# General relativity modifies Newton's inverse square law of gravity. Why do many people do experiments to test the inverse square law?

General relativity may induce the so-called post-Newtonian correction to the inverse square law of gravity. For details, please refer to chapter 9 of Weinberg's Gravitation and Cosmology.

However, there are many research papers about testing the inverse square law on small scale (millimeter range). For example, the following two papers.

What are they testing? Where is the correction due to general relativity?

• Corrections due to general relativity are generally of the order $GM/r c^2$, where $M$ is the mass of the object creating the field and $r$ is the length scale of the problem. I don't have access to the papers you've linked, but I would guess that the size of the GR-based corrections was much smaller than the accuracy of the experiment. Dec 3, 2020 at 12:41
• @MichaelSeifert I have edited the question and added a link to the preprint of the paper. Thanks. Dec 4, 2020 at 6:29
• I think the motivation is to test whether GR is correct, and the mm scale is chosen because it is the one where existing observations have the least precision. At least, this is the motivation of some of the work. Dec 4, 2020 at 9:10
• the point is to try to identify deviations from 1/r^2 at some given scale, exactly in the same spirit of what we do for, e.g., the standard model. Aug 23, 2022 at 8:16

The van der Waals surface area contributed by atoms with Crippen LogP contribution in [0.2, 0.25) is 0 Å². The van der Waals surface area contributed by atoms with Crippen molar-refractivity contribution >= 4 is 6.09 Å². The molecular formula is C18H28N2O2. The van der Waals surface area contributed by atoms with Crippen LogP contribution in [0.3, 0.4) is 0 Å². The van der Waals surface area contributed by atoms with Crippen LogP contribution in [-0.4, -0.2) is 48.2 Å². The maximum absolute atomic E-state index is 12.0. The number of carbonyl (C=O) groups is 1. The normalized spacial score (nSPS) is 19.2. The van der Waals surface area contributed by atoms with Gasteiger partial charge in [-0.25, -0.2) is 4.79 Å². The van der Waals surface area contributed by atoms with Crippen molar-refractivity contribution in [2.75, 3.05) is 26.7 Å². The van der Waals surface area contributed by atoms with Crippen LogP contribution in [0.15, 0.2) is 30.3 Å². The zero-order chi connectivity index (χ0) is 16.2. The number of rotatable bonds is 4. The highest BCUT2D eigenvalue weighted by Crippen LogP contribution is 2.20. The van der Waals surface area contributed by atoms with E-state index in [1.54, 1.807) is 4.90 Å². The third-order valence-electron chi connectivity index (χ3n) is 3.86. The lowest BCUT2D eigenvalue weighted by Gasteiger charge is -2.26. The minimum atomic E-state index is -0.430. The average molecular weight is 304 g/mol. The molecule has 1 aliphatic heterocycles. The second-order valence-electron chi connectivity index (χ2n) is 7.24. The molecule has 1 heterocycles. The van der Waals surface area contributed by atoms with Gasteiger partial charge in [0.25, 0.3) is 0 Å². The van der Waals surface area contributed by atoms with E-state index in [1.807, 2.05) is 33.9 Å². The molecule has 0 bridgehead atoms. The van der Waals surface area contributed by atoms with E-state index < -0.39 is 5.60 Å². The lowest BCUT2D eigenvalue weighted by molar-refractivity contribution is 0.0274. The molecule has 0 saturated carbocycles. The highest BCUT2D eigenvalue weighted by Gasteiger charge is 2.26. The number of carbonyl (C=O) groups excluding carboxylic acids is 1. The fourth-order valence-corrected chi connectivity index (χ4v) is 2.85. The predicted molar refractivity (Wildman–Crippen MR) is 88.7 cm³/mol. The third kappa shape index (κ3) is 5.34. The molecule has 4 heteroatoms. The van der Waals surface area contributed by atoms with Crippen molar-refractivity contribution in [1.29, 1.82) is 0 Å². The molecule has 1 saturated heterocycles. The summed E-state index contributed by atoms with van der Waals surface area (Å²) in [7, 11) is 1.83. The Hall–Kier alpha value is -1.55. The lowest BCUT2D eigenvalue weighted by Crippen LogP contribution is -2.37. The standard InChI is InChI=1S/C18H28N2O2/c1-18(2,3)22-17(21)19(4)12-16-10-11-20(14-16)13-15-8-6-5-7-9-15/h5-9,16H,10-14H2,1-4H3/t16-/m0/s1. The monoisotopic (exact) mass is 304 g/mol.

Newton acknowledged the $$1/r^2$$ behaviour his laws expected of point masses and outside spherically symmetric densities would experience $$1/r^3$$ corrections (which primarily matter at short distances) due to factors such as the central mass being spheroid, and he showed this still leads to elliptical orbits; it just makes them process. Prior to general relativity, we knew of several complications, including gravity quadrupoles. All these do is change the overall $$1/r^3$$ coefficient, and general relativity changes it again, but the only planet in our Solar System for which this mattered observationally in 1915 is Mercury.
Modern tests are instead concerned with very long-range corrections to $$1/r^2$$. The outermost stars in galaxies haven't been flung out by their own centripetal acceleration, but the known amount of gravity from baryonic matter can't explain that. While dark matter is the preferred explanation, another is that gravity is surprisingly strong on that length scale.